Playing at TPAC

An Ethereal Little Musical about a ‘Jagged Little Pill’

The album “Jagged Little Pill” was released on 13 June 1995 by Canadian-American singer Alanis Morissette. It was her third album and most successful to date, with over 33 million copies sold. It earned double diamond in sales, making Alanis Morissette the first Canadian to achieve the feat. Written and released in the prime days of post-grunge and alternative rock, it was Alanis’ first album in the genre, her previous two being pop/electronic. The album represented a huge shift in her musical style, and it had a huge impact on the music industry, earning nine Grammy nominations and winning five. To this day, the album holds significant influence on the music scene. The musical “Jagged Little Pill” by Broadway is an example of such.

I went to see the musical on March 1st, hosted at Andrew Jackson Hall in the Tennessee Performing Arts Center. Entering at the last minute, it was nearly sold out, almost every seat filled; the crowd was a melting pot of all of America’s generations, from early Baby Boomers to young Gen Zers, like myself. I hurried to my seat and sat down just as the lights dimmed.

The musical builds a story using the lyrics from all the songs of Jagged Little Pill. It centers around a nuclear family: a mother, Mary Jane Healy, her Harvard-bound son Nick Healy, her stubborn and activist daughter Frankie Healy and her workaholic husband, Steve Healy. Supporting characters include grungy teenager Jo and popular high schooler Bella. The musical follows the story of Mary Jane and her struggle with drug abuse and rape trauma, while pushing her son to be the best he can be for Harvard. Frankie, an adopted child, often feels inadequate and turns to activism and poetry to release her frustrations. She begins a relationship with Jo, whilst Mary Jane and Steve struggle with their relationship. Frankie cheats on Jo, and then Nick attends a high school party where Bella is drugged and raped. Mary Jane overdoses on fentanyl and finally reveals her rape survival story, prompting Nick to go to the police and testify as a witness. Frankie and Jo make up but choose to stay friends, and all together, the cast sings the anthemic “You Learn,” the second single release from Jagged Little Pill.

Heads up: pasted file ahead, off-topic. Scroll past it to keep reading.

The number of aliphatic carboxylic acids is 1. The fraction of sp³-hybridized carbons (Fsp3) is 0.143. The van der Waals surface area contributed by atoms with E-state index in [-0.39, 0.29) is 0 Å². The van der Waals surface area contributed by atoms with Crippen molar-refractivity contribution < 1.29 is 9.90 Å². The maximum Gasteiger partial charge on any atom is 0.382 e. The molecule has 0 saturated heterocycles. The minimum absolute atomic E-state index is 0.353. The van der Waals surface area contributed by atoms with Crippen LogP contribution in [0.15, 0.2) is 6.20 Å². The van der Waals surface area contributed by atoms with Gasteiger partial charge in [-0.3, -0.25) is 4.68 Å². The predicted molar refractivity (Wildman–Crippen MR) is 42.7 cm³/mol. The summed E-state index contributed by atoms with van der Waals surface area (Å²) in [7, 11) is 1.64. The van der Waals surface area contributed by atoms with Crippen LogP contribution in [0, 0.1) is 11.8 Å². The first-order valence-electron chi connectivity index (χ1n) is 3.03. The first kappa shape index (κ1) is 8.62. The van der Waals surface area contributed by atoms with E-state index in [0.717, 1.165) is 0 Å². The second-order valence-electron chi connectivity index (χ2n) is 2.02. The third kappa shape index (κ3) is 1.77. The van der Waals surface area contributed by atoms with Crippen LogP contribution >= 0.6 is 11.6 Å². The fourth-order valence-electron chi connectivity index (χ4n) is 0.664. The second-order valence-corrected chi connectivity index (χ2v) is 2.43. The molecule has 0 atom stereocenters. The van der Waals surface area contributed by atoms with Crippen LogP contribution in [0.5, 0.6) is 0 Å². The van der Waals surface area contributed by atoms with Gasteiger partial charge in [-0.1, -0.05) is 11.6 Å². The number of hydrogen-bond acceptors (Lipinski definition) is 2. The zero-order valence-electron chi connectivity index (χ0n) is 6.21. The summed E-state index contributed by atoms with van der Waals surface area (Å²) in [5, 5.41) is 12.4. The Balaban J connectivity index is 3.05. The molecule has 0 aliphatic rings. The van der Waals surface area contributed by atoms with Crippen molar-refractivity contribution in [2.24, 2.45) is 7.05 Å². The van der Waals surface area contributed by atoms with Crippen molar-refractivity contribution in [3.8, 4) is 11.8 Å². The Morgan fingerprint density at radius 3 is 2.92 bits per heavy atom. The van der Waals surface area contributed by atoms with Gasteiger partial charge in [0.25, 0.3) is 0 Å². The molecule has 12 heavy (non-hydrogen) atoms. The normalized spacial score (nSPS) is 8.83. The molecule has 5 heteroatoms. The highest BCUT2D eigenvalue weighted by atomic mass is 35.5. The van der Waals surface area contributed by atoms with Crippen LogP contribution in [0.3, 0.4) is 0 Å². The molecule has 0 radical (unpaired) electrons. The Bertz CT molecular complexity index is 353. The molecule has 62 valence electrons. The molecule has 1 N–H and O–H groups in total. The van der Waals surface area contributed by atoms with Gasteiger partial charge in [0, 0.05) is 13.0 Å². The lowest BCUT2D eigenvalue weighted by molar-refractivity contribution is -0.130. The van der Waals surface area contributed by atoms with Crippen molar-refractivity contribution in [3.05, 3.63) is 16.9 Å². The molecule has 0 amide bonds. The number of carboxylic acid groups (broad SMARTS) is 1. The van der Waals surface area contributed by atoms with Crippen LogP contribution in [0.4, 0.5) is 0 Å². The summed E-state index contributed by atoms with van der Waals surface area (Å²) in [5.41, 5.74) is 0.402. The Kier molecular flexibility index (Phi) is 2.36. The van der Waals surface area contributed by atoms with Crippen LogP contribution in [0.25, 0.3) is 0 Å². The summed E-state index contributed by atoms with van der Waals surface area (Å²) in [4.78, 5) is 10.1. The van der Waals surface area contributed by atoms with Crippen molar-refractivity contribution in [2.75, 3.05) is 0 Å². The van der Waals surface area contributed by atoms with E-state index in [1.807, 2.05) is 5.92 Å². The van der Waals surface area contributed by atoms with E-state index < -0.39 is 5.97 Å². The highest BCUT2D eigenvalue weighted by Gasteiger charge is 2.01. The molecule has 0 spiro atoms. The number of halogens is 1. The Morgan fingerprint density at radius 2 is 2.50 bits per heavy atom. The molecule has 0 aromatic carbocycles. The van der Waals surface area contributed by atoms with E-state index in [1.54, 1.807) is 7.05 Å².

Jade McLeod

Overall, the writers did an excellent job creating a story from the songs of Jagged Little Pill. Alanis Morissette’s album is mostly formed of personal stories based on her life experience, particularly romantic relationships. The lyrics perfectly matched many of the scenes, especially the scene where Jo finds out Frankie cheated on her. She performs “You Oughta Know,” which was without a doubt the best performance of the entire musical. Jade McLeod’s voice is both smooth and gravelly, angelic and growly. While the instrumentalism of the original album is more typical of grunge and alternative rock (distorted guitar, keyboard, heavy drumming, slightly growly vocals), orchestrator Tom Kitt decided to add strings to the ensemble. This was a beautiful and genius touch to the arrangement, as the strings were much better at mimicking the emotions in several songs, particularly the closing song “You Learn.” At times, the storyline felt busy, since so many plotlines were happening at once in such a short time, as well as the choreography including at least a dozen dancers at any one time. However, the acting and vocals certainly make up for its flaws. To bring even more praise, I thought the costume design to be a genius of its own, with each outfit clearly reflecting the personality of the character (mom jeans and a simple top for mother Mary Jane, suit and tie for workaholic Steve, ripped sweater and shorts for rebellious Frankie, baggy jeans and sweater for alternative Jo).

This musical is a beautiful, ethereal masterpiece, built from another masterpiece, and absolutely worth the ticket. It beautifully encapsulates the music of Alanis Morissette and thoroughly and articulately tells the story of many heartbreaking experiences thousands of Americans go through every year. It was a hard watch, with many tears shed, but well done.

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